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What Makes a Fish Bite?

What reason is there for a fish not to bite?

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Anglers the world over have always struggled with that question. I know times when the fish were visible, lots of them, and they would not so much as nibble at even a live bait presented to them. What reason is there for a fish not to bite?

Perhaps the better question would be to ask what makes a fish bite rather than why they won’t bite. Fish are animals and just like all other animals they get hungry. Empty stomachs will drive a fish to feed. But the savvy angler knows that there are other factors that will entice a fish to strike, even when they aren’t hungry.

All kinds of projects and studies have indicated that fish feed more and better in a moving water situation. Tidal water movement and current are major keys to the feeding effort.

You may have experienced this yourself. On an outgoing tide, the fish are biting and you are catching them at a regular rate. Then as if someone turned off a light switch, they stop. If you paid attention you would probably see that the current stopped with a change of tides.

Current, or rather lack of current will turn off a bite. Even offshore, where you may not realize it, the current will make a difference. A slack tide with no current, while really good for getting a bait to the bottom with very little weight, usually means no fish. The fish finder marks fish all over the bottom, but with the exception of small bait stealers, you can’t buy a bite.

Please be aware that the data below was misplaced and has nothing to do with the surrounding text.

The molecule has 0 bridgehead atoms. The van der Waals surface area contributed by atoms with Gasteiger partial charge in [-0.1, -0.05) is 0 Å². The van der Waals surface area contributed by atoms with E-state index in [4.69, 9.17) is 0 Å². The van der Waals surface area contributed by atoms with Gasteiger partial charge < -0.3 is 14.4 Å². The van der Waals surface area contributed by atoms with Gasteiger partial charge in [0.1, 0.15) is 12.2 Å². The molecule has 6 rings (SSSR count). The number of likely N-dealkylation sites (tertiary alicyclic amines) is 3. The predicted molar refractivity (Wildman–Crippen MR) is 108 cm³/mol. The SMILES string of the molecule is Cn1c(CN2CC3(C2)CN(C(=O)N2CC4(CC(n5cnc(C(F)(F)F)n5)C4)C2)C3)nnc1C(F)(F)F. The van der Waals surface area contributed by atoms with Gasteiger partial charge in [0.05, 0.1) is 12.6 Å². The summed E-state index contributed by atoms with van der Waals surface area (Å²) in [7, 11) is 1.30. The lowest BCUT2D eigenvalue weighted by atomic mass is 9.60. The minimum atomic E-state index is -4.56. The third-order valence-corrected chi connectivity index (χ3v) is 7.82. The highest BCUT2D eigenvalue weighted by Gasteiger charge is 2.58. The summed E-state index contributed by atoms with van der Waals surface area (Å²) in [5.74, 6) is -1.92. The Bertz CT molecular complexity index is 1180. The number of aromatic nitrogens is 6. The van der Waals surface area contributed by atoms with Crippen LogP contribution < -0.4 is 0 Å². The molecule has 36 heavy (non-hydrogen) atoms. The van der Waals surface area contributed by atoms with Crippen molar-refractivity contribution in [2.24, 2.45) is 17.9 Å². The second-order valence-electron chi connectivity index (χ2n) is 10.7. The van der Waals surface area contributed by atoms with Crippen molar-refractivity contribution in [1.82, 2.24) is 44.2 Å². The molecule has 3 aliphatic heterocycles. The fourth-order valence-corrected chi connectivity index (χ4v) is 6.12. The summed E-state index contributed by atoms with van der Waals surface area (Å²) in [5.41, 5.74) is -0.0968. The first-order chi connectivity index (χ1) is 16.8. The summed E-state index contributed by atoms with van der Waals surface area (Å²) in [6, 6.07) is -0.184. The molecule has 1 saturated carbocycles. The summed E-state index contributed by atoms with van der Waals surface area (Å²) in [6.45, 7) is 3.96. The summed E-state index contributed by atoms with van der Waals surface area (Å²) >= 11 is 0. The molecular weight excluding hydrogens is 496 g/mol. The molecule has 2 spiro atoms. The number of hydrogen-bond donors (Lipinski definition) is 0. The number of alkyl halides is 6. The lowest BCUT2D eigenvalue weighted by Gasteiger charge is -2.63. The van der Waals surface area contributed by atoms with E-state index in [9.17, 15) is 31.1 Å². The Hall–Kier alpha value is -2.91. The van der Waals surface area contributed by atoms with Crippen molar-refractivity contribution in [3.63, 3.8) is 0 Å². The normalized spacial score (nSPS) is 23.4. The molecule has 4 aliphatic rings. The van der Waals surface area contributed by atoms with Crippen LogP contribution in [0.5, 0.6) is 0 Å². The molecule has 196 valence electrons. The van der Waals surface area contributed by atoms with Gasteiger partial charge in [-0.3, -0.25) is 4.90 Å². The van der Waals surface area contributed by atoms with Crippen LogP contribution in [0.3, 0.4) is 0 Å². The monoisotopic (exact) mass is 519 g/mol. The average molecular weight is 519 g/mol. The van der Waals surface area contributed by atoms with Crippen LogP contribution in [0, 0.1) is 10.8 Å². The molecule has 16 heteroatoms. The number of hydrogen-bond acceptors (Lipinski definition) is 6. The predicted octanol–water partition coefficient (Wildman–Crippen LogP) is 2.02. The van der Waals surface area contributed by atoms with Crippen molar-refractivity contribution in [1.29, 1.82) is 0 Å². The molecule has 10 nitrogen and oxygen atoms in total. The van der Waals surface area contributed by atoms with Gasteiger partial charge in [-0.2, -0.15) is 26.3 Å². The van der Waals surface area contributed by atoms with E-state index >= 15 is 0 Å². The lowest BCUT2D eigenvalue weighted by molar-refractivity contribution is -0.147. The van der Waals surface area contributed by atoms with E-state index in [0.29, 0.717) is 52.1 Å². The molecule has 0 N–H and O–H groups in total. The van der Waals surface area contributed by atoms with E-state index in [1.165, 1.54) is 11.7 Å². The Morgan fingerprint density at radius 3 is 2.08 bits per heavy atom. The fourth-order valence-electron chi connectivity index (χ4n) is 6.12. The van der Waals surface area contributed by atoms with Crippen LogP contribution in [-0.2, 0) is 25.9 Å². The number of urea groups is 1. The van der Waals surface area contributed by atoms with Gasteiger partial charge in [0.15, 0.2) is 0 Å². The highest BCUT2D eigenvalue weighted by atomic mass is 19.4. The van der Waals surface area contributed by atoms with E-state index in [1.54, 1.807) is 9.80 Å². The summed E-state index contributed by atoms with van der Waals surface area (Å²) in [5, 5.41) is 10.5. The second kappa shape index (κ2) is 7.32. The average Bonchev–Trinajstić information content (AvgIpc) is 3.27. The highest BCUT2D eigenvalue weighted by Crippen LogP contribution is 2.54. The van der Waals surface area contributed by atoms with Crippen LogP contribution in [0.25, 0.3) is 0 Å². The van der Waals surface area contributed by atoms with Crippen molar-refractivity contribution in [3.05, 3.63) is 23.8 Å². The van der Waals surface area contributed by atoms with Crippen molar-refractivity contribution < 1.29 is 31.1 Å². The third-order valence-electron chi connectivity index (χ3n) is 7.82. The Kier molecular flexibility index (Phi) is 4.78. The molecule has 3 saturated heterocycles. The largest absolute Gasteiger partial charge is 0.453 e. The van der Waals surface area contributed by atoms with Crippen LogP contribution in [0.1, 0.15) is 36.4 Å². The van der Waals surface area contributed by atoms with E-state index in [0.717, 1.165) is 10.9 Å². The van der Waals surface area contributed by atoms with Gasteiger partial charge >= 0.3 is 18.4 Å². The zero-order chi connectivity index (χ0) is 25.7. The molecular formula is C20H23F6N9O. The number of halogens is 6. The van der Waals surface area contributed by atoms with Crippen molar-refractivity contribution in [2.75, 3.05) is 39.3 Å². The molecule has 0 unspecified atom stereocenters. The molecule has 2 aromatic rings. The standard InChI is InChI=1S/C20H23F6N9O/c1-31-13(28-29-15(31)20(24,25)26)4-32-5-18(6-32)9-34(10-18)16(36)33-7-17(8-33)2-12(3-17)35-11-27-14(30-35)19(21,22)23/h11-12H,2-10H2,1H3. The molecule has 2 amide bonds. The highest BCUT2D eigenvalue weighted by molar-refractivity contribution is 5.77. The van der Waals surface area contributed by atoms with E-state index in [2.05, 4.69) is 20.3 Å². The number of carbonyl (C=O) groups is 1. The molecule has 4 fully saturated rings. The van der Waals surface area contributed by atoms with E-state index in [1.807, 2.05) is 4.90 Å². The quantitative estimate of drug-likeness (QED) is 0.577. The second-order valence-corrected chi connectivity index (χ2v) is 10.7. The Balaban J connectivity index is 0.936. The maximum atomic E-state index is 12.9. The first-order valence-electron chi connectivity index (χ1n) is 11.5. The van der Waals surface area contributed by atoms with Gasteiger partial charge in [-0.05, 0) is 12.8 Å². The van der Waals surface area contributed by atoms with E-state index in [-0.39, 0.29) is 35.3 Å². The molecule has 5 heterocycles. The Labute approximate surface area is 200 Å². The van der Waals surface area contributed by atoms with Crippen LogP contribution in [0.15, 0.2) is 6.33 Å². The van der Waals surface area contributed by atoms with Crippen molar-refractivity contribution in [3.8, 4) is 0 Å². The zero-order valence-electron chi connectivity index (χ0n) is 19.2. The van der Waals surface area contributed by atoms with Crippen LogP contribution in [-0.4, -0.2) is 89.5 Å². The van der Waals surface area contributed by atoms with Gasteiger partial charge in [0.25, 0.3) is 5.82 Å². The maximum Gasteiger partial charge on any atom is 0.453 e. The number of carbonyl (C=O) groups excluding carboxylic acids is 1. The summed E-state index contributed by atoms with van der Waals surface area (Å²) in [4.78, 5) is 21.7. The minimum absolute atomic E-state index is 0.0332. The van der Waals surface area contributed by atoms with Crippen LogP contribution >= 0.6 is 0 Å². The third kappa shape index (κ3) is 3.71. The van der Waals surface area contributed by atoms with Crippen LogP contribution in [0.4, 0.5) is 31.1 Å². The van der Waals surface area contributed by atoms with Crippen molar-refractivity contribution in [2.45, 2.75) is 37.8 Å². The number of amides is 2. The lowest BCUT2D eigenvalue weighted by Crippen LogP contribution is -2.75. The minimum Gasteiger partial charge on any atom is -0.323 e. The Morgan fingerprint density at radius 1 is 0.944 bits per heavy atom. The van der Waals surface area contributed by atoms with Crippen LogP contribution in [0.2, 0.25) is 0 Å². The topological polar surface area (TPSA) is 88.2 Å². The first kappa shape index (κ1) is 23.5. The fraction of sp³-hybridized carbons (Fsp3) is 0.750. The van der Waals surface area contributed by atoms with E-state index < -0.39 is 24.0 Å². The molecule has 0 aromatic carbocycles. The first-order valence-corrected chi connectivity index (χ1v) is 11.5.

Weather conditions definitely affect the feeding habits of fish. As the barometric pressure drops, indicating a storm or low-pressure condition, fish will feed. Storms and low-pressure areas (hurricanes are the ultimate low pressure) mean that the water will be stirred. Fish seem to realize that the dropping pressure, sensed by their lateral lines, means stirred water. They tend to feed ahead of the storm because they will not be able to feed as well in the murky water following the storm.

You can witness this for yourselves ahead of a major thunderstorm. These are low-pressure cells in their own right, and as they approach, the fish will turn on and begin feeding.

After a cold front passes through, high pressure invades the area and the fish seem to get lockjaw. That is probably because they feed heavily as the front and low-pressure center passed through. Now full, they tend to ignore baits presented to them.

In a shallow water setting, water clarity can play a huge part in getting a fish to bite. Long casts from a position well away from the fish are usually required to keep from spooking the fish. As a rule of thumb, if you can clearly see the fish, you will probably have a hard time getting them to bite. Remember, they can see you and your boat as well.

So, if the tide stops running and the fish stop biting, take a break, eat some lunch, and get ready to move to an area that will hold fish on the opposite tide. Learning to move and change with tide and weather conditions will help you put more fish in the boat.

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